On-line Flagstaff Lift Presentation – How it Would Negatively Impact the Wasatch Backcountry

| April 2, 2009

The photo gallery below is an on-line version of my presentation on how the Flagstaff lift would negatively impact the Wasatch backcountry. To see the photo captions, click on the photo, then click through the “Next” buttons.

The maps are approximate and drawn from my memory.

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Category: Commentary

About the Author ()

Andrew McLean lives in Park City, Utah and is a gear designer, writer, photographer, ski mountaineer, climber, Mountain Unicycle rider and father of two very loud little girls.

Comments (15)

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  1. dr says:

    well done sir. far be it from me to tell private land owners what to do with their property, but there is much virtue in modesty, community, and hard earned “solitude” (ironical quotations; the heart of the Wasatch are rarely a lonely place). Hopefully the Alta brass will recognize these things.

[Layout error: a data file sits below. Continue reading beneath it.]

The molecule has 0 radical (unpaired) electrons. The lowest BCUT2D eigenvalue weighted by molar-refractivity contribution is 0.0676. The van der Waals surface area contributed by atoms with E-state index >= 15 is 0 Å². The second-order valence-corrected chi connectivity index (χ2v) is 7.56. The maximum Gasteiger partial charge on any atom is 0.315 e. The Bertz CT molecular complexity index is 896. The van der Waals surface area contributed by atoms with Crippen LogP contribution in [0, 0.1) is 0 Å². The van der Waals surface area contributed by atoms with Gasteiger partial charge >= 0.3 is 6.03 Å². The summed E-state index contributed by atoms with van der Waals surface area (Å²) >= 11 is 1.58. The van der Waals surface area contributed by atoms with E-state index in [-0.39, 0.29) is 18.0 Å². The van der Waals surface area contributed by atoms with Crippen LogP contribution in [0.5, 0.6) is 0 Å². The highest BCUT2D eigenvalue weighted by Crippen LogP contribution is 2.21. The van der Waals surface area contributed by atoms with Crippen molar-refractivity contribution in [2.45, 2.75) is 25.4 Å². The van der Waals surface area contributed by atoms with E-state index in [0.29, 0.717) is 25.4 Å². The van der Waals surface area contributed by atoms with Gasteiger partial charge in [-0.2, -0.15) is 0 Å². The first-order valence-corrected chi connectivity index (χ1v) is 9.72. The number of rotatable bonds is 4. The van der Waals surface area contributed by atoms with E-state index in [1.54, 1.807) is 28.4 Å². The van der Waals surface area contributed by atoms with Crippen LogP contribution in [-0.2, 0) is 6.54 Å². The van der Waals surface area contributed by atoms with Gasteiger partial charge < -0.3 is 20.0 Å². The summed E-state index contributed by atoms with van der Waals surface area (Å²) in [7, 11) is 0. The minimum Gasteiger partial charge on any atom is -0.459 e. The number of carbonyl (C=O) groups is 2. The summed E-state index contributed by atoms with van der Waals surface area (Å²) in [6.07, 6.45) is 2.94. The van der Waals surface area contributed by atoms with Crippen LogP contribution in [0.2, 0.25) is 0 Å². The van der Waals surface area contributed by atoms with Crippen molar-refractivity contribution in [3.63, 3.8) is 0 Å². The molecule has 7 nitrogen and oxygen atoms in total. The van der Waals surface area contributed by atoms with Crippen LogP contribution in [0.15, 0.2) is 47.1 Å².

2. Tim says:

    I think that one thing that should also be mentioned is that snowboarders like myself would no longer have access to this terrain at all. At least skiers could still go there. I’d be out in the cold.

  3. Chuck says:

    I counted 9 other people besides our party of 2 on dawn patrols up the Flagstaff area this morning. It would be sad to see it messed up with a lift.

  4. d3 says:

    good god. tell me the powers that be say they’re doing it “for the children.”

  5. Stan says:

    Andrew, you got some great spam issues with your forum. I had to deal with such a thing before, it’s a pain, but doable.

  6. Andrew says:

    Hi Stan – thanks, I’m going to deal with it during the summer, so my apologies in the meantime. I should probably just shut it down in the meantime, eh?

  7. Andrew says:

    d3 – it’s not just the children, but the senior citizens and handicapped as well. ;)

  8. Grizzly Adam says:

    I am reminded of Ed Abbey’s thoughts about the National Parks, and the way they were becoming (when he wrote it) paved, bumper to bumper driving tours. Nobody sees anything beyond the road anymore. He argued for bicycle or foot traffic only in the parks, with an occasional shuttle for those who could not ride or walk.

    This has a similar feel to it.

    Part of what makes difficult terrain so appealing is the difficulty. Riding a ski lift is all well and good, but there is no sense of accomplishment. There is no effort required. And thus, no appreciation for where you stand.

    Expansion is a natural part of human progress. But expanding for the sake of expanding is reckless and irresponsible.